Episodes
Today’s episode is a very special one for Daniel. Not just because our guest is his brilliant and beautiful wife Avani Vitalis, but also because they're talking about her very first hunt. Until this spring turkey season, Avani never really imagined herself hunting. She’s been incredibly supportive of Daniel as a hunter, not just cheering him on, but helping with both practical and logistical aspects. Whether it’s been paddling the canoe on his squirrel hunts or cleaning the grinder and...
Published 05/17/22
If you’ve been listening in lately, you’ve no doubt heard Daniel and a few of our guests mention Cahokia, an ancient North American city near present-day St Louis, that, at its peak habitation, may have been home to some 14-18K thousand people. The largest, and believed to be the most influential city of the Mississippian culture, it was first inhabited around 1050 and eventually disbanded by 1350 CE, something like 142 years before the arrival of Christopher Columbus in the so-called “New...
Published 05/10/22
Tim Clemens, AKA @MNForager on Instagram, is the founder of Ironwood Foraging Co, a Minnesota-based wild food and foraging education company, and someone Daniel's been writing back and forth with on social media for some time now. He was formerly the president of the Minnesota Mycological Society, which gives him deep expertise on edible fungi, and he also has a degree in anthropology and archeology, so his perspectives on foraging are firmly grounded in an understanding of big human...
Published 05/03/22
We finally get to share this episode with you today! Daniel has been eagerly awaiting an opportunity to interview Robyn Cutright, PhD, author of The Story of Food in the Human Past. If you listen to the show regularly, you’ve probably been hearing him reference this book a lot lately, and you know we like to geek out on big human history! In particular, that stretch of time before the advent of agriculture, but especially, before industrialized food systems. We're fascinated by what we eat,...
Published 04/25/22
Andrew Tsui is the founder of the Ike Jime Federation, and… he’s on a mission. He aims to change the way we, as commercial and recreational anglers, handle the fish we harvest. We’ll set euphemisms aside for a moment and say it clearly, Andrew wants to change the way we kill fish. In fact, he believes in what he calls A Considered Kill. First, we should say, Ike Jime is a traditional Japanese technique for killing fish. As an island nation, Japan has always relied heavily on ocean fish for...
Published 04/19/22
Our guest today is Linda Black Elk, an ethnobotanist specializing in the traditional foods and medicines of the Great Plains and the Director of Food Sovereignty at United Tribes Technical College in Bismarck, ND. She’s also the mother of three Lakota sons. There's a lot of overlap in Linda and our philosophies around foraged foods and medicines, particular in how we see each species as more of a “who” than a “what,” since getting to know them is more like getting to know another person than...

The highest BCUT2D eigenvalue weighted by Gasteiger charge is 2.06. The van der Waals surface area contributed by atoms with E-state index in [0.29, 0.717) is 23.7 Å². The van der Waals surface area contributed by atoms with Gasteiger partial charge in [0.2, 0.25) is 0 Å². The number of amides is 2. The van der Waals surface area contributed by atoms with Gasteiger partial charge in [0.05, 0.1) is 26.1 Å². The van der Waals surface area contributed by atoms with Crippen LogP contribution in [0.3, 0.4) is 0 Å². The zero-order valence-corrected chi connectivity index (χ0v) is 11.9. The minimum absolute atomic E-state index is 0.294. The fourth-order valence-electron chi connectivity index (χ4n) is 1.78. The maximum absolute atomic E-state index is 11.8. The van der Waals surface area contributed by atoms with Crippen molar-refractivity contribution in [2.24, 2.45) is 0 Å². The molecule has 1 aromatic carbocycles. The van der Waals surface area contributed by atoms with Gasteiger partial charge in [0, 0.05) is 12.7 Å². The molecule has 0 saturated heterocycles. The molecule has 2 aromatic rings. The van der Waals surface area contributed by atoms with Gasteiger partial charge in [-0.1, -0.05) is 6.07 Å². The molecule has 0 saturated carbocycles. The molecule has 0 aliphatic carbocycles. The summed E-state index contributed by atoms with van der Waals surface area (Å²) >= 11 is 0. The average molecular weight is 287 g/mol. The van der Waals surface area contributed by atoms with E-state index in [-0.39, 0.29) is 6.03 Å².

Published 04/12/22
Fishing the Wild Waters is the new book from today’s guest Conor Sullivan. He was one of our earliest podcast guests here on WildFed, and at that time he’d mentioned he was writing this book, but it was still an early manuscript. Well, the book is out, and we've had the pleasure of reading it. This book is certainly a proud addition to our fishing library, a genre that we haven’t always found very useful. But Conor’s book is different. It's part memoir, with really inspiring and informative...
Published 04/05/22
The early spring green foraging season is upon us — or at least it's drawing very close now — and who better to talk to than the Forager Chef himself, Alan Bergo. Alan is a long time guest and friend of the show — both the WildFed podcast and TV show — and one of today’s most prolific wild food writers and recipe developers. His website — ForagerChef.com — is the web’s largest wild mushroom cookery resource, but it's so much more, with incredible recipes and musings on plants as well. Alan...
Published 03/29/22
Our guest today is Carter Heath, Regional Director for the New England and New York chapters of the National Wild Turkey Federation and longtime guest and friend of the show. He’s also bi-lingual, speaking both English as well as wild turkey, in which he’s quite fluent. Not just at cutting and gobbling, but even in Jake calls and gentle hen purrs too. The man simply exudes wild turkey vibes as if he were wrapped in a turkey atmosphere. And he gets to share this passion as his profession,...
Published 03/22/22
Today's guest is Chris Morasky, and when it comes to off-grid, primitive living, this guy has put in the dirt time. He’s also something of an existentialist philosopher, and our conversation today takes place at what we see as a pivotal moment in human history. Where do we — lovers of the natural world — fit into an increasingly fast-paced, distracted, digital and, dare we say, artificial world? We know it’s on our minds, and we're guessing it's on yours too. After all, we don’t imagine...
Published 03/15/22
Everett Headley is back on the show today, this time, to discuss a topic we’ve been wanting to learn about for ages… Falconry. That’s right, hunting with a bird of prey. Each year, when we go through our own state's hunting regulations, we're always transfixed by the “grey squirrel falconry season.” We think, just what is this anyway, and who is doing it? Well, Everett is here today to give us a primer on what falconry is, who does it, and how. Of course, we’ll learn a lot about these...
Published 03/08/22
In today's episode, Daniel is speaking to Jack and Andy of Foraged.Market, a website dedicated to high-quality specialty and wild foods from around the world. Not only is it a place where you can find and purchase wild foods from vetted, sustainable foragers, but it's also a place where you can sell your own foraged foods or products you forage! Of course, you’ve always had the ability to sell what you forage, but it's not been easy to find buyers interested in your goods. But Foraged brings...